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And this will allow us to generate a surface

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that we can easily use in our models in Leapfrog.

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We can also set a buffer distance and this is the zone

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where it merges from one mesh to another,

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so where it transitions between the two.

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For now, I’ll leave it as the default as five

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and five for these meshes.

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And I’m just going to name this merge mesh road on topography.

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If I click okay, that will process,

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and we’ll be able to see our merged road

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and topography surface that we can then use in our model.

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If I bring that in we can see we’ve now got that design

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of our road on our topography surface

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and it’s across the entire area.

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So this will work nicely in the model

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that we’re about to create.

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Now that we’ve got this surface that we can use,

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we’re going to go to our geological models folder

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and we’re going to make that new model that will allow us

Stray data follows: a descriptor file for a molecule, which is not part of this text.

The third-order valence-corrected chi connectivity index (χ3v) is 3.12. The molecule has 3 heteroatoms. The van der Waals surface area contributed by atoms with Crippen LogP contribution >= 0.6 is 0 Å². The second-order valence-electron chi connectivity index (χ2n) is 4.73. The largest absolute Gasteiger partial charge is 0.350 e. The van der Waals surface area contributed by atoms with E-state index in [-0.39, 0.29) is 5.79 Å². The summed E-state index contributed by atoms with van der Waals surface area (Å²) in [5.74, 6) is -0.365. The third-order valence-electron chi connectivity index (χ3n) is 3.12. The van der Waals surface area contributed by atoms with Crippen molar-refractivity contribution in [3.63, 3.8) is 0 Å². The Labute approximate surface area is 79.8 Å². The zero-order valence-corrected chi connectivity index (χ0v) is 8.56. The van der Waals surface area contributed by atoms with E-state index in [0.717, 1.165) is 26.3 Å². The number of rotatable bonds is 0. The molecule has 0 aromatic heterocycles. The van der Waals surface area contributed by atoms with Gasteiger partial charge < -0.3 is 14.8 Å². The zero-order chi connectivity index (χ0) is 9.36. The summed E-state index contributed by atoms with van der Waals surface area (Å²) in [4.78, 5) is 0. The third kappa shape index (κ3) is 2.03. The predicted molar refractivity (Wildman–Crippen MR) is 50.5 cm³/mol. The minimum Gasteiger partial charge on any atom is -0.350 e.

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to generate the volumes of fill and cut.

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So I’m going to select a new geological model here.

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And for these initial settings,

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we’re going to set our base topology as none

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because we’re going to create our own units

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which are going to be cut, fill and remain.

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We don’t need to worry about the resolution here

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’cause we’re just using existing meshes

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to build this model from.

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And we just want to set the extents of our model here.

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So I’m just going to press D on my keyboard

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so it’s top down, and I’m just going to extend my boundary

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for this model to the areas where I have

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my excavation design.

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I’m then just going to name this model

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so I’m just going to call it cut and fill.

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And we can see we’ve now got this model in our project tree.

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If I bring that into the scene,

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we can see we’ve got our blank model there.

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And if I turn off that merge mash,

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we can see it’s currently using that typography surface,

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which is why we could see some of the model volume above

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that design mesh we had in the scene a second ago.